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Creepy Crawlies: What’s In Your Paint?

Do you know what makes the colour in your paint?

When we are thinking about what art supplies we use, most of us don’t really think about where things like pigments come from.   In this modern age it is easy to assume that most pigments are manufactured in laboratories and that there is very little that synthetic production cannot do.   However you might be surprised by what gives your favourite colours, or pallet staples their distinct hue.  Understanding more about how your paint is made and where it comes from adds another dimension to your creative process, and it can also help when we are trying to understand why some materials cost so much, or are so hard to obtain.  We’ve put together a little article to give you some facts you may not have know before!

Slimy Substances

Tyrian purple is a dye produced from sea snails which can be traced back as far ass the 13thCentury BC. It is the dye often associated with Roman robes of state; the cost involved in the production meaning only the rich could wear it.  The production of this purple declined after the fall of Constantinople in 1453 and was totally replaced in the late 19th Century by synthetic equivalents.

snail

Beetle Bugs

Perhaps the most famous of these dyes/pigments is that produced from the Cochineal beetle, a small parasitic insect which lives on and off the prickly pear cactus.  Cochineal dyes are used in makeup and as food dyes as well as in paint.  The colour comes from the Carminic acid which the beetles produce to protect themselves from predators.  The beetles are harvested and then dried and crushed to produce a powder.  The use of these beetles is believed to have been developed by the Maya and Aztec and was then brought to Europe by the Spanish after Columbus landed in the Americas.  In the 19th century its use declined as synthetic dyes became more widely available offering an easier and cheaper alternative.  However as with some natural dyes cochineal has experienced a re-emergence as concern over toxicity of synthetic dyes has grown.  Cochineal is proved to be non-toxic and non- carcinogenic.  Today there are major production sites in Mexico, Guatemala and the Canary Islands.  The colour produced is considered to be stable, and it is one of the most resistant natural colours to time, light, oxidation and heat, even more so than many synthetic dyes.  If cochineal has been used in paint, carmine will be listed as one of the pigments.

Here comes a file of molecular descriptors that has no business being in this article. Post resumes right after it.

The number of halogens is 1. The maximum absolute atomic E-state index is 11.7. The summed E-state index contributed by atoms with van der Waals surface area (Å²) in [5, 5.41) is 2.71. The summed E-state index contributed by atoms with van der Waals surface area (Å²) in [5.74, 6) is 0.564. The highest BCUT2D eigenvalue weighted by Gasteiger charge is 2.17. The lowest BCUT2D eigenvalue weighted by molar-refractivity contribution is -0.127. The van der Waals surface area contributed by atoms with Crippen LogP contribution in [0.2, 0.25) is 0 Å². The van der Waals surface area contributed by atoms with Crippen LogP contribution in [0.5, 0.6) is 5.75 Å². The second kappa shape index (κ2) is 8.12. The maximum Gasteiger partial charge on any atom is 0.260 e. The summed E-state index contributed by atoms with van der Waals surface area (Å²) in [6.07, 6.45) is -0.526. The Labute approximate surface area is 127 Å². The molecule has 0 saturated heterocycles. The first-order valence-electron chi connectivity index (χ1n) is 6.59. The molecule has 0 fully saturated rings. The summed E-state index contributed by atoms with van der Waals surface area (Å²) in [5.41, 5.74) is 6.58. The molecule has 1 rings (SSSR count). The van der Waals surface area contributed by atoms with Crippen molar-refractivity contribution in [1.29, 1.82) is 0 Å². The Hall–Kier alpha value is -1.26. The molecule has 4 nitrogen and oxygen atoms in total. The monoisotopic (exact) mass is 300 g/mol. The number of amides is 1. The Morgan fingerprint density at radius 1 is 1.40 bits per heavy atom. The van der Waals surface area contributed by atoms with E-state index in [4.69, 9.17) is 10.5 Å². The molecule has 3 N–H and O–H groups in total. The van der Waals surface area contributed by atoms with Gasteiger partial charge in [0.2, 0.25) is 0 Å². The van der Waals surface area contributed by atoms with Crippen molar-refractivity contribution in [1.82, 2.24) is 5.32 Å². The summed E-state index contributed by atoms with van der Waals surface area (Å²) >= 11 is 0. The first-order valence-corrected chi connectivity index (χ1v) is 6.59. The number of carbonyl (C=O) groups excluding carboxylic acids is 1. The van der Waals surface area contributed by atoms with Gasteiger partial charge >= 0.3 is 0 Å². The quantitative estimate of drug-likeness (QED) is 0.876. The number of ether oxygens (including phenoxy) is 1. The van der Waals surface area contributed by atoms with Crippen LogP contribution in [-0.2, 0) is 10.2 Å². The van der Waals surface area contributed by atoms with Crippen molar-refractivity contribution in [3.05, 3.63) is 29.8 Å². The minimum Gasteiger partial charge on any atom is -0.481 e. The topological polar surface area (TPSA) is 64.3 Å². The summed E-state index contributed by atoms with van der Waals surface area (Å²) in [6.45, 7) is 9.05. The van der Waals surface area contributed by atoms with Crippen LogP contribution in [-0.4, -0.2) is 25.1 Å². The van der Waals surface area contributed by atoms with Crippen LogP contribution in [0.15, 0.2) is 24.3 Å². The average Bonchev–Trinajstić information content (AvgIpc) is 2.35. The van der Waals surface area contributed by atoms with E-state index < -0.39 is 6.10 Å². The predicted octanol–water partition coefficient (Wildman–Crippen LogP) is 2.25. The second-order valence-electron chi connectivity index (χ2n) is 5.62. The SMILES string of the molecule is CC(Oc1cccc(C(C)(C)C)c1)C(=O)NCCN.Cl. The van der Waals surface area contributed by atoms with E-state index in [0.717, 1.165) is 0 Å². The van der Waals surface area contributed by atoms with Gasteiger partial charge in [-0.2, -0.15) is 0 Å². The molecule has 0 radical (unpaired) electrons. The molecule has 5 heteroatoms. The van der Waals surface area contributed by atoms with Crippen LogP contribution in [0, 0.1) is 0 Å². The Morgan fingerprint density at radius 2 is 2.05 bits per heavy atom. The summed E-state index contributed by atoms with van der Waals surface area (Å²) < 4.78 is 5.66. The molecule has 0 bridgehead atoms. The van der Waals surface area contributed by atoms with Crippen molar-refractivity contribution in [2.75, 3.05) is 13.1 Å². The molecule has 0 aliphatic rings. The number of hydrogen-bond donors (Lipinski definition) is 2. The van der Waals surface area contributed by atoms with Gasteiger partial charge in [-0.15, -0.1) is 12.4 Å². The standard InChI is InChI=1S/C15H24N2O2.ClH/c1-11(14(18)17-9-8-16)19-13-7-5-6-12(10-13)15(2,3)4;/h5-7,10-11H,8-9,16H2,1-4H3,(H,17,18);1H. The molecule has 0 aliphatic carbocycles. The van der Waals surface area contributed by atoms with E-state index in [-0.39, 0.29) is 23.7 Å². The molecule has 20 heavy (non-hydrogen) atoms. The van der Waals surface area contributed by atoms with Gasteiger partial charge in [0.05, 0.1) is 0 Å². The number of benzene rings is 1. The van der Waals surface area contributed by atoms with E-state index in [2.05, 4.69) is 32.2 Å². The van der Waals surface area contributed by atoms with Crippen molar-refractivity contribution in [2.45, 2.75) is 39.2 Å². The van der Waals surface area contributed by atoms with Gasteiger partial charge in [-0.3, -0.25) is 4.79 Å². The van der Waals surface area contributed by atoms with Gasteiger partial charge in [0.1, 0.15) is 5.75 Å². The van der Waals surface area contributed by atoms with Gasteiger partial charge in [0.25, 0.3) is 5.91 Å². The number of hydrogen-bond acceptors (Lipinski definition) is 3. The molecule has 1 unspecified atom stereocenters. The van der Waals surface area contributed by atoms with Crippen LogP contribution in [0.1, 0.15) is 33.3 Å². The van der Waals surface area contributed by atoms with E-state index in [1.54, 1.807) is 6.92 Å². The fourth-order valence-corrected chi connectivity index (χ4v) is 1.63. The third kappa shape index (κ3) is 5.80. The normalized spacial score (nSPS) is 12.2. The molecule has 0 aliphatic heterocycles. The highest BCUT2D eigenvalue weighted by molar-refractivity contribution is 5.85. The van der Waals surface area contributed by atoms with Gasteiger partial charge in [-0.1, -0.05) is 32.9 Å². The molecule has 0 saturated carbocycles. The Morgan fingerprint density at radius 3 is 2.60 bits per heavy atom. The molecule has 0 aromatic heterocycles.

cochineal

 

The Kermes insect which is found in oak scrub in the Mediterranean was an earlier equivalent for Europeans of the Cochineal beetle.  They also produce a brilliant red dye when treated in the same way as the Cochineal bugs (but based in the kermesic acid which they produce).  After the importation of the Cochineal from the Americas the use of the Kermes insect declined because although the colour produced is similar in intensity cochineal dye is 10 or 12 times more effective and stable than kermes dyes.

kermes

Lac insects also produce a red dye which can be manipulated with mordents to produce a range of colour from violet to brown. The dye is used in natural fabric dye for wool, silk and sometimes leather. However it is the glassy resin which the insects coat themselves in whilst they mature from larvae which is their principal product.  Once processed this resin is made into shellac, the only commercial natural lacquer.  Shellac is used in varnishes, paint, printing ink and sealing wax amongst other non- art products.  The principal producers are India, Thailand and China, with smaller production lines in Myanmar, Bangladesh, Myanmar and Sri Lanka.

So next time you reach for a product you might know a bit more about how it’s made!  Whilst some people are put off by the concept of these production methods it is worth bearing in mind that many of these natural dyes are actually safer for you than the things p

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